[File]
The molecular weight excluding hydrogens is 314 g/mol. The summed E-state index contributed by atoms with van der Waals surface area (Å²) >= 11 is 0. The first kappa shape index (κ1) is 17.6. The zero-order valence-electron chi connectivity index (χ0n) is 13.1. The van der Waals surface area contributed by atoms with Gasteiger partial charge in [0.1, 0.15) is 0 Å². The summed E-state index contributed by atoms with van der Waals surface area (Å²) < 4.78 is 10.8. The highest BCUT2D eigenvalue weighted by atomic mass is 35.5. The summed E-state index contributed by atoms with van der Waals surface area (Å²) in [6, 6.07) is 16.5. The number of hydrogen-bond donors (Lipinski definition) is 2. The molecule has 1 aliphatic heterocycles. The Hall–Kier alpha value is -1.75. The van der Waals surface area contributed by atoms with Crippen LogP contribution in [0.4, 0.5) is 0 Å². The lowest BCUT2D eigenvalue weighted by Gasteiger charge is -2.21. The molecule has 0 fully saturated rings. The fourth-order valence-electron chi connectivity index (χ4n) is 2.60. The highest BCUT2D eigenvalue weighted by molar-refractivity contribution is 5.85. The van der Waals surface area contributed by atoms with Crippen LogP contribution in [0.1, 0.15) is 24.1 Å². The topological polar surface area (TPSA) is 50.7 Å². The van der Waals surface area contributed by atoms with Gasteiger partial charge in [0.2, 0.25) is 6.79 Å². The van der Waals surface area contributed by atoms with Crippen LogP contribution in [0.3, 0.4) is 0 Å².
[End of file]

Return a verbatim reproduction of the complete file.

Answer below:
The molecular weight excluding hydrogens is 314 g/mol. The summed E-state index contributed by atoms with van der Waals surface area (Å²) >= 11 is 0. The first kappa shape index (κ1) is 17.6. The zero-order valence-electron chi connectivity index (χ0n) is 13.1. The van der Waals surface area contributed by atoms with Gasteiger partial charge in [0.1, 0.15) is 0 Å². The summed E-state index contributed by atoms with van der Waals surface area (Å²) < 4.78 is 10.8. The highest BCUT2D eigenvalue weighted by atomic mass is 35.5. The summed E-state index contributed by atoms with van der Waals surface area (Å²) in [6, 6.07) is 16.5. The number of hydrogen-bond donors (Lipinski definition) is 2. The molecule has 1 aliphatic heterocycles. The Hall–Kier alpha value is -1.75. The van der Waals surface area contributed by atoms with Crippen LogP contribution in [0.4, 0.5) is 0 Å². The lowest BCUT2D eigenvalue weighted by Gasteiger charge is -2.21. The molecule has 0 fully saturated rings. The fourth-order valence-electron chi connectivity index (χ4n) is 2.60. The highest BCUT2D eigenvalue weighted by molar-refractivity contribution is 5.85. The van der Waals surface area contributed by atoms with Crippen LogP contribution in [0.1, 0.15) is 24.1 Å². The topological polar surface area (TPSA) is 50.7 Å². The van der Waals surface area contributed by atoms with Gasteiger partial charge in [0.2, 0.25) is 6.79 Å². The van der Waals surface area contributed by atoms with Crippen LogP contribution in [0.3, 0.4) is 0 Å².